" The modern, western, world" said Tom " is in a continual state of low-level grief."
We mulled. The pace of change, the need for novelty, is such, we decided, that as soon as we have one thing, it is snatched away from us, and we are flooded with new information and new stimuli we must adjust to, with no time to grieve for what's gone, or even to recognise that we are grieving. So we live with a yearning, a sense of something missing that we can't account for.
" Take the news," he went on " no sooner are you told one story, involved with it, than it's not news any more. You don't hear any more about it, it's left unresolved."
We pay a price to allay our fear of boredom. We could not, we think, go back to the time out elderly friends and neighbours regret the passing of, say was better and kinder, when you mostly stayed in the same place, saw the same people, did and talked about the same things, ate the same food,kept up the same round. That very sameness, the stasis, would, we feel, drive us mad, and many of them couldn't wait to get to Paris anyway, either through economic or educational necessity, or simple restlessness. But have we confused movement with meaningful journeyings?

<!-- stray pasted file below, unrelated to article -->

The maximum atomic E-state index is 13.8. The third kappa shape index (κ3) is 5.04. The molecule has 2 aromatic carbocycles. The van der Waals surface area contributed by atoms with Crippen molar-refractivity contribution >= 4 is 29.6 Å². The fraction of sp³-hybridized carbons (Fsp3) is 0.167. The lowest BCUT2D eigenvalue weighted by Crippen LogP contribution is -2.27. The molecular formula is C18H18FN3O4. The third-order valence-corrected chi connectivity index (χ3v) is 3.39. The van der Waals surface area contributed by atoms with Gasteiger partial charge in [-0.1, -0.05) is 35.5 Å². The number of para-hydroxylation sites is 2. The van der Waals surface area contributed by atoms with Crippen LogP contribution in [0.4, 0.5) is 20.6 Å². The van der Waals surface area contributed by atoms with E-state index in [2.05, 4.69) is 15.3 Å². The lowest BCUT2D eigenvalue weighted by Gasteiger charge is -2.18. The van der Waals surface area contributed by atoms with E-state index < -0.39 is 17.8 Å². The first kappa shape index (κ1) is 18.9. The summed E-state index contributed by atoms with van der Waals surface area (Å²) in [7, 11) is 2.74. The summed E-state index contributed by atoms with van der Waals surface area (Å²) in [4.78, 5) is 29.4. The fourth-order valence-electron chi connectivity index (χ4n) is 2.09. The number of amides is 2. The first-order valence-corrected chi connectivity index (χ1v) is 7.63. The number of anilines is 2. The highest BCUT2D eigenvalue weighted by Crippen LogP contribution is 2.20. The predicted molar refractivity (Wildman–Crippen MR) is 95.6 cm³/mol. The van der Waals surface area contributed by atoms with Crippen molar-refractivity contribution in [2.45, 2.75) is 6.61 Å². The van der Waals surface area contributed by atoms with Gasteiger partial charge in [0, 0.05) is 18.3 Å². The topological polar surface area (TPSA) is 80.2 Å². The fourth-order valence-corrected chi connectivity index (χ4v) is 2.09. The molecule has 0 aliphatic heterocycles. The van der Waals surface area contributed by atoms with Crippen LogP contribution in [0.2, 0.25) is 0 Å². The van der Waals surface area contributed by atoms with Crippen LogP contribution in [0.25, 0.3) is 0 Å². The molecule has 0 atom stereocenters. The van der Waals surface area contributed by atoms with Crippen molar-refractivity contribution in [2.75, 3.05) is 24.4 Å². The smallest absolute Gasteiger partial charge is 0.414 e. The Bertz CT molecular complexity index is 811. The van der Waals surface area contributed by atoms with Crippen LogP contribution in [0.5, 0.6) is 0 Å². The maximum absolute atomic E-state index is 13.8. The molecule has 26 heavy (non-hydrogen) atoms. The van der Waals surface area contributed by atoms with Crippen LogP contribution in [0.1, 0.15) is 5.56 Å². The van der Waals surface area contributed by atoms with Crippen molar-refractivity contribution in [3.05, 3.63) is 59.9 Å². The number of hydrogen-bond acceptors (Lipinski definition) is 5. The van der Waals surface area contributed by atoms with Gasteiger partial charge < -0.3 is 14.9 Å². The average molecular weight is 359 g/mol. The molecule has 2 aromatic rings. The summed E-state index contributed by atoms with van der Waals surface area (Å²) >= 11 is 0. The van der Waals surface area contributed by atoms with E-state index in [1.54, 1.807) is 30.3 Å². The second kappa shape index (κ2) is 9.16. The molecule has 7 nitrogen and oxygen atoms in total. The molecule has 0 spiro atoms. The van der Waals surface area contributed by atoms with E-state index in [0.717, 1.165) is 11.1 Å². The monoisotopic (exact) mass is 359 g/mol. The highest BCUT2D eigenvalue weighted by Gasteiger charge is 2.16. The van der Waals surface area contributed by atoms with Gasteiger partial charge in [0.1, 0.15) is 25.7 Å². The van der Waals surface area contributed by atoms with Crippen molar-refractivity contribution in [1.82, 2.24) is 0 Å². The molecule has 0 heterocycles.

" It was ever thus," I counter " people have always been confounded by change, beset by loss. Perhaps it's just the human condition."
'All is flux, nothing stays still,' and
'All standeth on change, like a midsummer rose.'
" And anyway," I added " in the old days, people died more."
The goldfinches are suddenly gone, I realise, as I look out at the chestnut tree, just in this last day or so, after a few brief weeks of nesting. As with the mistle thrushes which set up last year in the laurel hedge right next to the house, I didn't see the going of the young ones. For the space of a day, dawn till dusk, the parent thrush called and chivvied persistently perched above the nest, then all was silence and stillness. Similarly I was aware of the adult goldfinch on the swaying, springing twigs around the ivy-clad trunk where the nest was, tseeing softly, drawing more attention to itself than previously, but seeming to make no further effort to enter it. Now the frenetic comings and goings to the sow thistles have all ceased, and with the bullfinches likewise. Unlike the sparrows, robins and blackbirds, but as with the thrushes, they don't appear to stay around human habitation with the young - the baby blackbirds are a worry and a heartache at this time of year - but are gone away to the fields and hedgerows.
No more excuses; we can pull up the sow thistles now.